support among New York Puerto Ricans. This column revealed in
                   January 1997 that Cardinal O'Connor and Puerto Rican leaders
                   were pressing the White House for clemency as a symbolic
                   gesture of reconciliation on the 100th anniversary of the 1898 U.S.
                   invasion of Puerto Rico.

                   It was not just the small pro-independence movement calling for
                   their release. Even the most conservative leaders among the 6.6
                   million Puerto Ricans on the island and here supported their
                   release.

                   The Monica Lewinsky scandal, however, forced the White House
                   to postpone many decisions, this one included.

                   When he finally acted, Clinton must have expected the prisoners
                   would just be grateful and head for the exits. The idea of people
                   actually believing in a cause must be an alien concept to him.

                   It was not the anti-violence pledge that prevented them from
                   leaving right away. It was the fact that Clinton was freeing some of
                   them, not all. They didn't want to leave a trio of comrades behind.
                   In addition, they balked because parole conditions stipulate they
                   cannot even attend public meetings with one another. That would
                   prevent them from working legally for Puerto Rico's
                   independence.

                   Serrano is so angry at the First Lady's meddling that he has
                   withdrawn his endorsement of her expected Senate bid.

                   "Why are Hillary and everyone else upset about them taking three
                   weeks to decide?" Serrano asked. "We've had to deal with 101
                   years of waiting for U.S. to decide what to do with our island."As
                   we have all heard by now, Hillary Clinton called on her husband
                   over the weekend to rescind his clemency offer to a group of 16
                   Puerto Ricans serving long federal prison sentences for terrorism.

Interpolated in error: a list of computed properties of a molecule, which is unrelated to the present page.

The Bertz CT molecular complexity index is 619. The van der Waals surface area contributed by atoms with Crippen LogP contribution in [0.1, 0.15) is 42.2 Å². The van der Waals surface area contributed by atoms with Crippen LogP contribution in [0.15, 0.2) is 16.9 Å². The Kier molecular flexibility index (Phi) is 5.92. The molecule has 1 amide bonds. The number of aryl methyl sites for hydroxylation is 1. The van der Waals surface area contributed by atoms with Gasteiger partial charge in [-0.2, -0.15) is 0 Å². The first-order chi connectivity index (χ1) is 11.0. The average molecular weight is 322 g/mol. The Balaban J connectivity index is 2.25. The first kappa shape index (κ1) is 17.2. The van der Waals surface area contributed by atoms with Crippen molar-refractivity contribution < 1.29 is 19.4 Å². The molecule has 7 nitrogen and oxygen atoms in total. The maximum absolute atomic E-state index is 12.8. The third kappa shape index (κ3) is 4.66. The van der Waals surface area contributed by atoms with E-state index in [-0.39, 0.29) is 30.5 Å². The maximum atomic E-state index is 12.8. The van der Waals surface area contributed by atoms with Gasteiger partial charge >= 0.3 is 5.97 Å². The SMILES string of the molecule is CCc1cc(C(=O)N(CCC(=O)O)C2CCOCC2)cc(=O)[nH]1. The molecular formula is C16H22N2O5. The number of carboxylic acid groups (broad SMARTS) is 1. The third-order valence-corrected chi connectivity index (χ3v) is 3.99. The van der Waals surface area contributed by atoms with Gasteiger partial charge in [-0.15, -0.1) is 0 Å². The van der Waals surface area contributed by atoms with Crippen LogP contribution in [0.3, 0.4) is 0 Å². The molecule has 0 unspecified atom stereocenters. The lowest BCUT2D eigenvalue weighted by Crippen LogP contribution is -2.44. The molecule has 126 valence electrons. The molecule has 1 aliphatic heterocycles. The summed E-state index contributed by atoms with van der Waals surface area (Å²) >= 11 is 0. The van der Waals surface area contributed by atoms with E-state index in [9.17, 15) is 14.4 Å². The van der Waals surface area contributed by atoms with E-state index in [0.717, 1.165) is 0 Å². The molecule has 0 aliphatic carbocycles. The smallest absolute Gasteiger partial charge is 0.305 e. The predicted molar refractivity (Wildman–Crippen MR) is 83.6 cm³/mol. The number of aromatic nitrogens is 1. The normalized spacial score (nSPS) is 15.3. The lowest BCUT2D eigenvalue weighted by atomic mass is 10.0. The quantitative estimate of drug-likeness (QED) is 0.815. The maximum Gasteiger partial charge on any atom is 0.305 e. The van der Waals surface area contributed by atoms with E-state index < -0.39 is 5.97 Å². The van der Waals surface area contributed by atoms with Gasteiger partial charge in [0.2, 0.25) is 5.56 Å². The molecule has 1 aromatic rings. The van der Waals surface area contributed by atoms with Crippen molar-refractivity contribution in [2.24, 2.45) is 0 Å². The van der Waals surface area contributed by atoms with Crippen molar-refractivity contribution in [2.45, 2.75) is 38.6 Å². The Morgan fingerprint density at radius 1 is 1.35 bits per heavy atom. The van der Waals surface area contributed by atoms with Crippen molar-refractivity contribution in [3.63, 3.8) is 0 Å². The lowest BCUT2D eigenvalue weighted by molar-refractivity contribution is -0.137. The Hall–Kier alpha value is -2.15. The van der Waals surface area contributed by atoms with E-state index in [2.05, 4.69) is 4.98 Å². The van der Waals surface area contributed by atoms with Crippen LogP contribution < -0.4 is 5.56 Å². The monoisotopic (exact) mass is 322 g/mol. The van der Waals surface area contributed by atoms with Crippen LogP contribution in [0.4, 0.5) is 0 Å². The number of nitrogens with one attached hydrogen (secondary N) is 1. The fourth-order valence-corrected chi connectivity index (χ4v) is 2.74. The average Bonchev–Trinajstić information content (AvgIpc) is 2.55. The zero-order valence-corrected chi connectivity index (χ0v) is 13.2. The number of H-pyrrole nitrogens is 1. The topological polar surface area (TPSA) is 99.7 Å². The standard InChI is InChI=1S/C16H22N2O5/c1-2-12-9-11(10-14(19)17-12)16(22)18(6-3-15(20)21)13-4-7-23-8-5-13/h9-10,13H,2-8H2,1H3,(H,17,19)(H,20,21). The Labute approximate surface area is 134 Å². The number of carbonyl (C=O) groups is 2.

Since they have not renounced violence, the First Lady said, the
                   terrorists, members of the FALN and the Macheteros, should not
                   be set free. On this issue, she agrees with Mayor Giuliani, her
                   likely Republican opponent for the U.S. Senate next year.

                   There's only one problem. Both of them are dead wrong.

                   The Puerto Rican prisoners renounced violence nearly three years
                   ago, and they did so again last week.

                   Furthermore, sources tell me, they are expected to accept
                   President Clinton's offer tomorrow.

                   Jan Susler, attorney for the prisoners, issued this statement last
                   Tuesday: "All of the 15 imprisoned Puerto Rican independentists
                   [sic] have unconditionally reaffirmed their commitment to
                   nonviolence upon release from prison.

                   That follows a statement the prisoners issued in early 1997, when
                   they acknowledged "with a sense of self-criticism" that the
                   FALN's "war of independence" had produced "innocent victims
                   on all sides" and pledged, if released, to participate in "the
                   democratic process."

                   Why have hundreds of press reports during the last two weeks
                   failed to mention those statements? Why have they continued to
                   portray the prisoners as unrepentant?

                   Jose Serrano, the congressman from the South Bronx, believes he